As a translation agency we don’t only specialise in translating one language into another. We also love cultural diversity! And we believe that it’s sometimes the little and quirky, and sometimes the truly vast cultural differences, that make a trip abroad all the more worthwhile and build our fondest, or at least funniest, memories. Like having to giggle when you think of that time you tried to squat on a French public toilet without “sprinkling” on your shoes!
Even though I’ve lived in the UK for almost 10 years I vividly remember first arriving as a student and learning about some of the many British charms and quirks.
Here are 5 of my favourites:
1. Separate taps for cold and hot water
I’m still not quite convinced of the benefit of having a very cold and a very hot tap rather than one adjustable tap – but I’ve become very skilled at levelling water temperature in my hands and exploiting that perfect moment a few seconds after turning on the hot tap before it turns boiling hot to quickly wash my face or wash up a cup.
2. Pub culture
Ordering at the bar, standing around chatting to random people, local brews … I really fell in love with British pub culture when I first arrived. And I still think the way people socialise after work or on the weekends is one of Britain’s greatest charms. If you’re new in the country, British pubs are great places to meet people and make friends whilst trying one of the local ales. (NB: Most ales have no fizz or foam, but they’re still worth trying)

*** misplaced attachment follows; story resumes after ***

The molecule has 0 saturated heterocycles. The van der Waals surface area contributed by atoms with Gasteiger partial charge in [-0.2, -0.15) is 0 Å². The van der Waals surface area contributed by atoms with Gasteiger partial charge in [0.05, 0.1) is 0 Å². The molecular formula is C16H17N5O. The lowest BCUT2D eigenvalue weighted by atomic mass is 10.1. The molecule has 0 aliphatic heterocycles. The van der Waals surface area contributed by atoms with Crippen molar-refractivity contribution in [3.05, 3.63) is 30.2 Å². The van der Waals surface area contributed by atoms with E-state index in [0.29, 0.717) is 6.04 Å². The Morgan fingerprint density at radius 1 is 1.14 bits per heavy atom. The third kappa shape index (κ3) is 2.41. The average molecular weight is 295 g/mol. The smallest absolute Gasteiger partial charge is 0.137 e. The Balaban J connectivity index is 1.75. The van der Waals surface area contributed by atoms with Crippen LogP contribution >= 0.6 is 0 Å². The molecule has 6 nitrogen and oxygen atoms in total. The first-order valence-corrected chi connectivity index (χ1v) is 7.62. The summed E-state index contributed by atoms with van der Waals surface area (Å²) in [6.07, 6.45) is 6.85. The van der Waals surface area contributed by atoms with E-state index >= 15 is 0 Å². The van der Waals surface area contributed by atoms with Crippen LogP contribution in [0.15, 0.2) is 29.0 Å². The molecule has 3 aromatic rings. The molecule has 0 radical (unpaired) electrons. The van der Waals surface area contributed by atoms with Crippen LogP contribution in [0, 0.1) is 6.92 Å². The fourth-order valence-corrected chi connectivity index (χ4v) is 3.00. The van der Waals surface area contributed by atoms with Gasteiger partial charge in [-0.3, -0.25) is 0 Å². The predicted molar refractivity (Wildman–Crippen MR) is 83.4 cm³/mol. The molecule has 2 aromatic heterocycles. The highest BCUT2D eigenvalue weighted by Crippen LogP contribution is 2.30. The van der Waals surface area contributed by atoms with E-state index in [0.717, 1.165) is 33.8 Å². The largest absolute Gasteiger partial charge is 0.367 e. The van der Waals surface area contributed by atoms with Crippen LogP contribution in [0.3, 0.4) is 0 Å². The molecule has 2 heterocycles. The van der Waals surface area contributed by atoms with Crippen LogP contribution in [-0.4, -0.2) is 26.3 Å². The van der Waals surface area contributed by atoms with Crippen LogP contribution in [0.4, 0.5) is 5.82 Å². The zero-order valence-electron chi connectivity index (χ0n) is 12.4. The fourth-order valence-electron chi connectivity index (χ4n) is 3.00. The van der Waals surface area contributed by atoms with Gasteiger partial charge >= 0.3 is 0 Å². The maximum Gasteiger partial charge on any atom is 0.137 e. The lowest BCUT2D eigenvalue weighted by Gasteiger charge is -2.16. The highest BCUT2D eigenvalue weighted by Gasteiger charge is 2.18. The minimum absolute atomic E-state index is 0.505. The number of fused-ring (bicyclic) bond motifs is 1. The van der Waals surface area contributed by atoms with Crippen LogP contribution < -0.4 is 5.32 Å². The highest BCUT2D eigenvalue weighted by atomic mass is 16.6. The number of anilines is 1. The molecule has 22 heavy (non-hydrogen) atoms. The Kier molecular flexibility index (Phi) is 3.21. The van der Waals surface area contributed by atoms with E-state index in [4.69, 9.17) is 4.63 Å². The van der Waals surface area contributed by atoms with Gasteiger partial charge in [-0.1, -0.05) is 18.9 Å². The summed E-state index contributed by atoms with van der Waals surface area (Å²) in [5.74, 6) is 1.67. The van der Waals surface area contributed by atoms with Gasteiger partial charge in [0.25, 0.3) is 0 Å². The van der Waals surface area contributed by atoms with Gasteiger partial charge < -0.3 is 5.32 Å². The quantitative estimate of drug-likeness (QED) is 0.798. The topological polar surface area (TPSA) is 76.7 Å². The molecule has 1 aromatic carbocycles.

3. Carpets in the bathroom
Have you ever heard of the “schwäbische Hausfrau” (Swabian housewife)? Lets say they like to have things clean and a lot of Germans carry a mini-schwäbische Hausfrau within them – that’s just part of who we are. I guess the slight worry about fixed carpets in the bathroom is: you can’t pick them up and throw them in the washing machine. They are comfy though and so soft on your feet :)! Read this excellent Guardian feature for further info about the schwäbische Hausfrau.
There’s a lot of apologising in Britain, for example when you sneeze, when someone else steps on your foot, when you haven’t offered visitors a cup of tea within a few minutes of arrival. This took me a little time to get on top of when I first arrived. But I think I’ve mastered the art and starting a question with “Sorry,…” comes quite natural to me now.
5. “How are you” instead of “Hello”
This one is quite interesting because it really illustrates one of the cultural differences between Britain and Germany. Germans can be quite “straight to the point” and when asked how we are, we like to give an honest, sometimes more or less elaborate answer. In Britain “How are you” is more of a “Hello” and the conversation often needs to unfold further to get to the nitty gritty.
Growing up with parents from both countries (British dad, German mum) I feel so thankful to have an insight into both of these fascinating cultures and love using translation (literally and culturally) as a bridge between the two. If you have any comments or would like to talk culture or translation with us, please get in touch.